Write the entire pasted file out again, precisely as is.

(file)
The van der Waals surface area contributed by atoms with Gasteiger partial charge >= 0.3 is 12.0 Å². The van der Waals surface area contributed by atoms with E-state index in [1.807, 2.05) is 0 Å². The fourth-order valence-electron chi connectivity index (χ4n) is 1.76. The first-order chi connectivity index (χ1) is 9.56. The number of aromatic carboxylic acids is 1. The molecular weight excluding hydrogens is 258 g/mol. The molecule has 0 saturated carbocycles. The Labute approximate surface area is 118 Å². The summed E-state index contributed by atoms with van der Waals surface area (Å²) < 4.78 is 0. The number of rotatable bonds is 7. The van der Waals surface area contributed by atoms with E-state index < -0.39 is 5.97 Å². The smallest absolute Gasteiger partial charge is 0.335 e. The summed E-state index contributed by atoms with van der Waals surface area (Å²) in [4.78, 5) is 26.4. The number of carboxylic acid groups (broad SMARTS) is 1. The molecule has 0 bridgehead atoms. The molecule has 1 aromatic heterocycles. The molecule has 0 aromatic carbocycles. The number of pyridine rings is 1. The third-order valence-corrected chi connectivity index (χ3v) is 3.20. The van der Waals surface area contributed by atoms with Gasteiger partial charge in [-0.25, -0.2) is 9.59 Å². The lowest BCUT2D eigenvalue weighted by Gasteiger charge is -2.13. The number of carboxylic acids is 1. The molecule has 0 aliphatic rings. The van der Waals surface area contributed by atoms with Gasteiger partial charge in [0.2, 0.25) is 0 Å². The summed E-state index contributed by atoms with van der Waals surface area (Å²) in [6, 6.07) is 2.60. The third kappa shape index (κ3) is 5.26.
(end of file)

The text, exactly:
The van der Waals surface area contributed by atoms with Gasteiger partial charge >= 0.3 is 12.0 Å². The van der Waals surface area contributed by atoms with E-state index in [1.807, 2.05) is 0 Å². The fourth-order valence-electron chi connectivity index (χ4n) is 1.76. The first-order chi connectivity index (χ1) is 9.56. The number of aromatic carboxylic acids is 1. The molecular weight excluding hydrogens is 258 g/mol. The molecule has 0 saturated carbocycles. The Labute approximate surface area is 118 Å². The summed E-state index contributed by atoms with van der Waals surface area (Å²) < 4.78 is 0. The number of rotatable bonds is 7. The van der Waals surface area contributed by atoms with E-state index < -0.39 is 5.97 Å². The smallest absolute Gasteiger partial charge is 0.335 e. The summed E-state index contributed by atoms with van der Waals surface area (Å²) in [4.78, 5) is 26.4. The number of carboxylic acid groups (broad SMARTS) is 1. The molecule has 0 bridgehead atoms. The molecule has 1 aromatic heterocycles. The molecule has 0 aromatic carbocycles. The number of pyridine rings is 1. The third-order valence-corrected chi connectivity index (χ3v) is 3.20. The van der Waals surface area contributed by atoms with Gasteiger partial charge in [-0.25, -0.2) is 9.59 Å². The lowest BCUT2D eigenvalue weighted by Gasteiger charge is -2.13. The number of carboxylic acids is 1. The molecule has 0 aliphatic rings. The van der Waals surface area contributed by atoms with Gasteiger partial charge in [0.2, 0.25) is 0 Å². The summed E-state index contributed by atoms with van der Waals surface area (Å²) in [6, 6.07) is 2.60. The third kappa shape index (κ3) is 5.26.